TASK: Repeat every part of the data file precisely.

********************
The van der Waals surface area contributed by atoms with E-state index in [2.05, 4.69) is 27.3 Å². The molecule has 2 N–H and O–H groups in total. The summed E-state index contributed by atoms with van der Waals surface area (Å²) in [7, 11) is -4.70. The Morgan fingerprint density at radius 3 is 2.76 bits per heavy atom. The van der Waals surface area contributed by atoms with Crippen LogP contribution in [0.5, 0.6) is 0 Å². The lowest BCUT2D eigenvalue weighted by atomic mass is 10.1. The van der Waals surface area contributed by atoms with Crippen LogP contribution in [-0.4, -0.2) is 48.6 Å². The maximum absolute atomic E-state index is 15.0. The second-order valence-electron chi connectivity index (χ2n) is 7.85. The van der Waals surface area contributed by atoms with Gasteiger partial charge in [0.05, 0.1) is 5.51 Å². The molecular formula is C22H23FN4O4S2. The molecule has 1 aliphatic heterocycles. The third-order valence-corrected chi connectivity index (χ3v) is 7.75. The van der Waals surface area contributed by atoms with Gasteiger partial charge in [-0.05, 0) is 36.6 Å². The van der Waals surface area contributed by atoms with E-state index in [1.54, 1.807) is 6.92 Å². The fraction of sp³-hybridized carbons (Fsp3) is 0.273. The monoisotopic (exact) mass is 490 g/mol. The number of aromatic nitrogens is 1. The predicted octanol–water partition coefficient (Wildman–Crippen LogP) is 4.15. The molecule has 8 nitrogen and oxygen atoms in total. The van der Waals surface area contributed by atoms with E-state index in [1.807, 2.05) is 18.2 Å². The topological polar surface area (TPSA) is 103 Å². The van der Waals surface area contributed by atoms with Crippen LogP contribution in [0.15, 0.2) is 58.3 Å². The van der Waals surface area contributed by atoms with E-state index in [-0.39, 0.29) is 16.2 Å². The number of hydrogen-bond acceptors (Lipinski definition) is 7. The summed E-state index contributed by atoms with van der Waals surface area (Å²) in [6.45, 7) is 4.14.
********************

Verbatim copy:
The van der Waals surface area contributed by atoms with E-state index in [2.05, 4.69) is 27.3 Å². The molecule has 2 N–H and O–H groups in total. The summed E-state index contributed by atoms with van der Waals surface area (Å²) in [7, 11) is -4.70. The Morgan fingerprint density at radius 3 is 2.76 bits per heavy atom. The van der Waals surface area contributed by atoms with Crippen LogP contribution in [0.5, 0.6) is 0 Å². The lowest BCUT2D eigenvalue weighted by atomic mass is 10.1. The van der Waals surface area contributed by atoms with Crippen LogP contribution in [-0.4, -0.2) is 48.6 Å². The maximum absolute atomic E-state index is 15.0. The second-order valence-electron chi connectivity index (χ2n) is 7.85. The van der Waals surface area contributed by atoms with Gasteiger partial charge in [0.05, 0.1) is 5.51 Å². The molecular formula is C22H23FN4O4S2. The molecule has 1 aliphatic heterocycles. The third-order valence-corrected chi connectivity index (χ3v) is 7.75. The van der Waals surface area contributed by atoms with Gasteiger partial charge in [-0.05, 0) is 36.6 Å². The van der Waals surface area contributed by atoms with E-state index in [1.54, 1.807) is 6.92 Å². The fraction of sp³-hybridized carbons (Fsp3) is 0.273. The monoisotopic (exact) mass is 490 g/mol. The number of aromatic nitrogens is 1. The predicted octanol–water partition coefficient (Wildman–Crippen LogP) is 4.15. The molecule has 8 nitrogen and oxygen atoms in total. The van der Waals surface area contributed by atoms with E-state index in [1.807, 2.05) is 18.2 Å². The topological polar surface area (TPSA) is 103 Å². The van der Waals surface area contributed by atoms with Crippen LogP contribution in [0.15, 0.2) is 58.3 Å². The van der Waals surface area contributed by atoms with E-state index in [-0.39, 0.29) is 16.2 Å². The number of hydrogen-bond acceptors (Lipinski definition) is 7. The summed E-state index contributed by atoms with van der Waals surface area (Å²) in [6.45, 7) is 4.14.